The Gao Family Mansion

With a history stretching back over 400 years, the Gao Family Mansion is the ideal place to experience what ancient life would have been like in the rapidly expanding metropolis of Xi’an. Its entrance is an unassuming gate on the side of Beiyuanmen Street in the city’s bustling Muslim Quarter and it offers a slice of tranquillity amongst the lively chaos of this popular dining area. This venerable mansion was originally established during the Ming Dynasty (1368-1644) and served as the former residence of a scholar-official named Gao Yuesong. During his illustrious career, Gao Yuesong achieved the second highest mark in the imperial examination and was awarded with this mansion by the reigning Chongzhen Emperor for his loyal service as an imperial official. His story might be worth mentioning next time you talk to your boss about Christmas bonuses!

Gao Yuesong’s mansion was often a hive of activity, as he regularly hosted events with prominent writers, thinkers, scholars, and performers. Unfortunately, he wasn’t able to enjoy his luxurious home for long, as he tragically died at the age of 31. His family, however, continued to live in the mansion for seven generations and many of his descendants went on to have successful careers as officials within the imperial government.

The mansion itself sprawls over an area of over 2,500 square metres (26,910 sq. ft.) and is made up of 86 rooms, 56 of which are currently open to the public. The entire complex is separated into two courts, the north court and the south court, which in turn each contain four small courtyards. Wandering through this labyrinthine complex, visitors will be met with rooms lavishly decorated with period furnishings and walls beautifully bedecked with traditional Chinese paintings. Alongside being a popular tourist attraction, the Gao Family Mansion serves as the offices for four different organisations, including the Xi’an Chinese Painting Academy.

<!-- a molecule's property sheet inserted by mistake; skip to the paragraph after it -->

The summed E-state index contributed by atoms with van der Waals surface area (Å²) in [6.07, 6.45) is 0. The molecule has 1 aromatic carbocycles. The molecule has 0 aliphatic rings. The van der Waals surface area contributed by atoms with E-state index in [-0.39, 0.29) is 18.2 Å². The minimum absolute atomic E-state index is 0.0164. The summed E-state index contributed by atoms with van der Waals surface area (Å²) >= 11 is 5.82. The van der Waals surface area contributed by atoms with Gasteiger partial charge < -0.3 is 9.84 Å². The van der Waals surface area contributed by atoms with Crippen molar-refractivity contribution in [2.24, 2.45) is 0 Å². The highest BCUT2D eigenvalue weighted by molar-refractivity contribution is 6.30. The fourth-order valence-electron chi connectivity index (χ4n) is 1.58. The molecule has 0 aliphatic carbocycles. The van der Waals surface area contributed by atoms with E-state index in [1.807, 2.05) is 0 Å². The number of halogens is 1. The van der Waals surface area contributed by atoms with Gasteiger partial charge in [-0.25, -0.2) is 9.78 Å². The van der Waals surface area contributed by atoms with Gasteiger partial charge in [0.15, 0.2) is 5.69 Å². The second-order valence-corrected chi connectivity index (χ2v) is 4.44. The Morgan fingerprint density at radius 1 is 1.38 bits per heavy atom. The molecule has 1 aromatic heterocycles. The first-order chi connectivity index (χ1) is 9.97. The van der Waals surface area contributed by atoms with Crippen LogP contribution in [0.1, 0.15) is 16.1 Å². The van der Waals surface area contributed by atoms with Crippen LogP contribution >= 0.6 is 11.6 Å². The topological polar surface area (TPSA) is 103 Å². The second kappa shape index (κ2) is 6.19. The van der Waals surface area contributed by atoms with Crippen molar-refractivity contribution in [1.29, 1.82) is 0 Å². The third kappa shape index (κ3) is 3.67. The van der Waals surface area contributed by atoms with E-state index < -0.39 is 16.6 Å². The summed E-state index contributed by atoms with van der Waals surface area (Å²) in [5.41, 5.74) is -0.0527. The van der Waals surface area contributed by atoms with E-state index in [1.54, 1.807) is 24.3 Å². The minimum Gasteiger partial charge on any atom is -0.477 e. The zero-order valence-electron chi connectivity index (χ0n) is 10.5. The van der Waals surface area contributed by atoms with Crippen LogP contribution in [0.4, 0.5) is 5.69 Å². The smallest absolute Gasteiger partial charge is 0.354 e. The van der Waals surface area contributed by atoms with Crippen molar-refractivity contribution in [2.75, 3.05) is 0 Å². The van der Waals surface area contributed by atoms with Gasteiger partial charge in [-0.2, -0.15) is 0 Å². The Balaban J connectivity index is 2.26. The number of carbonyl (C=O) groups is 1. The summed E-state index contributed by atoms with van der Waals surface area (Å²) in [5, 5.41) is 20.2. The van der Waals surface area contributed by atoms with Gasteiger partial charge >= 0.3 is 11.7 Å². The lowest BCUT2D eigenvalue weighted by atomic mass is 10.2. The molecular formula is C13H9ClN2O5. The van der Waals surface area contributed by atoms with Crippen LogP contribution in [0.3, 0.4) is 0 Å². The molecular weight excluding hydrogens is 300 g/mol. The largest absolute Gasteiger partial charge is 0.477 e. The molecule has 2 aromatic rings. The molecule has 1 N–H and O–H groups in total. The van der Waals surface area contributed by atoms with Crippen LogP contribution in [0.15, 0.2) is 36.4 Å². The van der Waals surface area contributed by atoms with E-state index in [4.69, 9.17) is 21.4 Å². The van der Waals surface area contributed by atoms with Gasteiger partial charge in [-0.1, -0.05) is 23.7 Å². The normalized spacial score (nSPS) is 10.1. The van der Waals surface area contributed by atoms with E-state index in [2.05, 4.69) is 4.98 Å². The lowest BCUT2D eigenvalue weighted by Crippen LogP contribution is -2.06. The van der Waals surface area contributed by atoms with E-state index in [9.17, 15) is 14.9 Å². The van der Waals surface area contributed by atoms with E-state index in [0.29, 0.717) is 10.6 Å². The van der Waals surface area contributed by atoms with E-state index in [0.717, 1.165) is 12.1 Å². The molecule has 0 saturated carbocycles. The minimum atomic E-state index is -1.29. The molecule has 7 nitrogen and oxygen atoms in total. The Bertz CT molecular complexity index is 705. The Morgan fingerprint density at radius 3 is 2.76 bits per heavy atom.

Nowadays, the Gao Family Mansion acts as a beacon of ancient culture in the city of Xi’an. Every day, performances of traditional Chinese opera and Shadow Puppetry take place on its main stage. Shadow Puppetry is a type of performance that uses simple colourful figures made from leather or paper to act out its stories and is believed to have originated in Shaanxi province during the Han Dynasty (206 BC–220 AD). In-keeping with this local flavour, both the opera and shadow puppet shows at the mansion utilise the local dialect of Shaanxi province and the stories they tell revolve around popular folk legends. These lively performances are complemented by classes on the traditional Chinese art of papercutting and peaceful tea ceremonies at the courtyard teahouse.